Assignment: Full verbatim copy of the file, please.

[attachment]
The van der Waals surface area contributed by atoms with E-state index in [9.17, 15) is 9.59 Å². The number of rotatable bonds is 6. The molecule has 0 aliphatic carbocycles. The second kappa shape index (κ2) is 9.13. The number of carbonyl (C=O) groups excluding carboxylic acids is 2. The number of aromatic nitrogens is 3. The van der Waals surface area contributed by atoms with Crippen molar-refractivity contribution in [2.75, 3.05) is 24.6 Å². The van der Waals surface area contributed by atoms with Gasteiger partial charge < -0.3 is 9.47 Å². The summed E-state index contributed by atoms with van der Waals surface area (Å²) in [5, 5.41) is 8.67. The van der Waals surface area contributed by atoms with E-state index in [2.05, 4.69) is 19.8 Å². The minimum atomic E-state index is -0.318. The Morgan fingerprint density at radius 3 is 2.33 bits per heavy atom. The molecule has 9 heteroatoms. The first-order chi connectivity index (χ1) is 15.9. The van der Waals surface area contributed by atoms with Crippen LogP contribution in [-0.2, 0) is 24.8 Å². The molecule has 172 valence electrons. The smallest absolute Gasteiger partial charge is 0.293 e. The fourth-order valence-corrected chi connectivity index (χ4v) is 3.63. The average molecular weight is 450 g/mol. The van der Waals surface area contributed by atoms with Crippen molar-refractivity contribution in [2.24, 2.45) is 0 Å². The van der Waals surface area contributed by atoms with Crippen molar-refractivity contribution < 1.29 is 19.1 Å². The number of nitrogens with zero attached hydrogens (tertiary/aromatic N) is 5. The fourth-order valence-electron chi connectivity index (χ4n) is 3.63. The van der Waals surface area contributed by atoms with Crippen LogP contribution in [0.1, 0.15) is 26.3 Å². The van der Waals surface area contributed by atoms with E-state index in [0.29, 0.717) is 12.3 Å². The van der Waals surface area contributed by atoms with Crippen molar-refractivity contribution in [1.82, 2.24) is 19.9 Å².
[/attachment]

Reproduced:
The van der Waals surface area contributed by atoms with E-state index in [9.17, 15) is 9.59 Å². The number of rotatable bonds is 6. The molecule has 0 aliphatic carbocycles. The second kappa shape index (κ2) is 9.13. The number of carbonyl (C=O) groups excluding carboxylic acids is 2. The number of aromatic nitrogens is 3. The van der Waals surface area contributed by atoms with Crippen molar-refractivity contribution in [2.75, 3.05) is 24.6 Å². The van der Waals surface area contributed by atoms with Gasteiger partial charge < -0.3 is 9.47 Å². The summed E-state index contributed by atoms with van der Waals surface area (Å²) in [5, 5.41) is 8.67. The van der Waals surface area contributed by atoms with E-state index in [2.05, 4.69) is 19.8 Å². The minimum atomic E-state index is -0.318. The Morgan fingerprint density at radius 3 is 2.33 bits per heavy atom. The molecule has 9 heteroatoms. The first-order chi connectivity index (χ1) is 15.9. The van der Waals surface area contributed by atoms with Crippen LogP contribution in [-0.2, 0) is 24.8 Å². The molecule has 172 valence electrons. The smallest absolute Gasteiger partial charge is 0.293 e. The fourth-order valence-corrected chi connectivity index (χ4v) is 3.63. The average molecular weight is 450 g/mol. The van der Waals surface area contributed by atoms with Crippen molar-refractivity contribution in [2.24, 2.45) is 0 Å². The van der Waals surface area contributed by atoms with Crippen molar-refractivity contribution < 1.29 is 19.1 Å². The number of nitrogens with zero attached hydrogens (tertiary/aromatic N) is 5. The fourth-order valence-electron chi connectivity index (χ4n) is 3.63. The van der Waals surface area contributed by atoms with Crippen LogP contribution in [0.1, 0.15) is 26.3 Å². The van der Waals surface area contributed by atoms with E-state index in [0.29, 0.717) is 12.3 Å². The van der Waals surface area contributed by atoms with Crippen molar-refractivity contribution in [1.82, 2.24) is 19.9 Å².